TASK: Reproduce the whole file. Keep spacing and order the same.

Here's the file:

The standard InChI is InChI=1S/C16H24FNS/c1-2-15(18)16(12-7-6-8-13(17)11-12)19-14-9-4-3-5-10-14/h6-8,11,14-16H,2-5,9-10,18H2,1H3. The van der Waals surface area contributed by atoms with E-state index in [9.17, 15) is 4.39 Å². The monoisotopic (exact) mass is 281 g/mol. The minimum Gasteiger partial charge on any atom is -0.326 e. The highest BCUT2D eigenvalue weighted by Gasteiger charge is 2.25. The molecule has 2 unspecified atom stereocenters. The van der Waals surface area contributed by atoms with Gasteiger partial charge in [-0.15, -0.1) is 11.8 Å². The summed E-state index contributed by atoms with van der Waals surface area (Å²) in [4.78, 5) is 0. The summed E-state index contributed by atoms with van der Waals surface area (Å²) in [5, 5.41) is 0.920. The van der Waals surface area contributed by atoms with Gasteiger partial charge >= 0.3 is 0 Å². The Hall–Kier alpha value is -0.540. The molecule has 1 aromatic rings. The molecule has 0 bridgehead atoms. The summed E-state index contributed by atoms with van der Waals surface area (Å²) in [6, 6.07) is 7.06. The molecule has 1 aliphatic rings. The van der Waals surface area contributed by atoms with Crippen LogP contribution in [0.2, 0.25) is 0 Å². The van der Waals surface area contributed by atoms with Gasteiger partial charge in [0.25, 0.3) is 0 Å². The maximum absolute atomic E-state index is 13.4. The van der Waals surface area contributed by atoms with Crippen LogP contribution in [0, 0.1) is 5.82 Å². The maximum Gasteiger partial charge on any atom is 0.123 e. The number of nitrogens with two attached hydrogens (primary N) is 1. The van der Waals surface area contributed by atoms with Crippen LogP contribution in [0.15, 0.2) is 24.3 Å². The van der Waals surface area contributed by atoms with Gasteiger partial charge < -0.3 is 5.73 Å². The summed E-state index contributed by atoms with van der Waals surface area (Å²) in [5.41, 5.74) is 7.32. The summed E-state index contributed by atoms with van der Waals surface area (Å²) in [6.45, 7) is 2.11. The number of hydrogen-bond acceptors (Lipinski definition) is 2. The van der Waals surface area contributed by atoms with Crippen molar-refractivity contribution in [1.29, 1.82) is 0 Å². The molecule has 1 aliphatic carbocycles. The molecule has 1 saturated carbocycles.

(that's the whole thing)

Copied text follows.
The standard InChI is InChI=1S/C16H24FNS/c1-2-15(18)16(12-7-6-8-13(17)11-12)19-14-9-4-3-5-10-14/h6-8,11,14-16H,2-5,9-10,18H2,1H3. The van der Waals surface area contributed by atoms with E-state index in [9.17, 15) is 4.39 Å². The monoisotopic (exact) mass is 281 g/mol. The minimum Gasteiger partial charge on any atom is -0.326 e. The highest BCUT2D eigenvalue weighted by Gasteiger charge is 2.25. The molecule has 2 unspecified atom stereocenters. The van der Waals surface area contributed by atoms with Gasteiger partial charge in [-0.15, -0.1) is 11.8 Å². The summed E-state index contributed by atoms with van der Waals surface area (Å²) in [4.78, 5) is 0. The summed E-state index contributed by atoms with van der Waals surface area (Å²) in [5, 5.41) is 0.920. The van der Waals surface area contributed by atoms with Gasteiger partial charge >= 0.3 is 0 Å². The Hall–Kier alpha value is -0.540. The molecule has 1 aromatic rings. The molecule has 0 bridgehead atoms. The summed E-state index contributed by atoms with van der Waals surface area (Å²) in [6, 6.07) is 7.06. The molecule has 1 aliphatic rings. The van der Waals surface area contributed by atoms with Crippen LogP contribution in [0.2, 0.25) is 0 Å². The van der Waals surface area contributed by atoms with Gasteiger partial charge in [0.25, 0.3) is 0 Å². The maximum absolute atomic E-state index is 13.4. The van der Waals surface area contributed by atoms with Crippen LogP contribution in [0, 0.1) is 5.82 Å². The maximum Gasteiger partial charge on any atom is 0.123 e. The number of nitrogens with two attached hydrogens (primary N) is 1. The van der Waals surface area contributed by atoms with Crippen LogP contribution in [0.15, 0.2) is 24.3 Å². The van der Waals surface area contributed by atoms with Gasteiger partial charge < -0.3 is 5.73 Å². The summed E-state index contributed by atoms with van der Waals surface area (Å²) in [5.41, 5.74) is 7.32. The summed E-state index contributed by atoms with van der Waals surface area (Å²) in [6.45, 7) is 2.11. The number of hydrogen-bond acceptors (Lipinski definition) is 2. The van der Waals surface area contributed by atoms with Crippen molar-refractivity contribution in [1.29, 1.82) is 0 Å². The molecule has 1 aliphatic carbocycles. The molecule has 1 saturated carbocycles.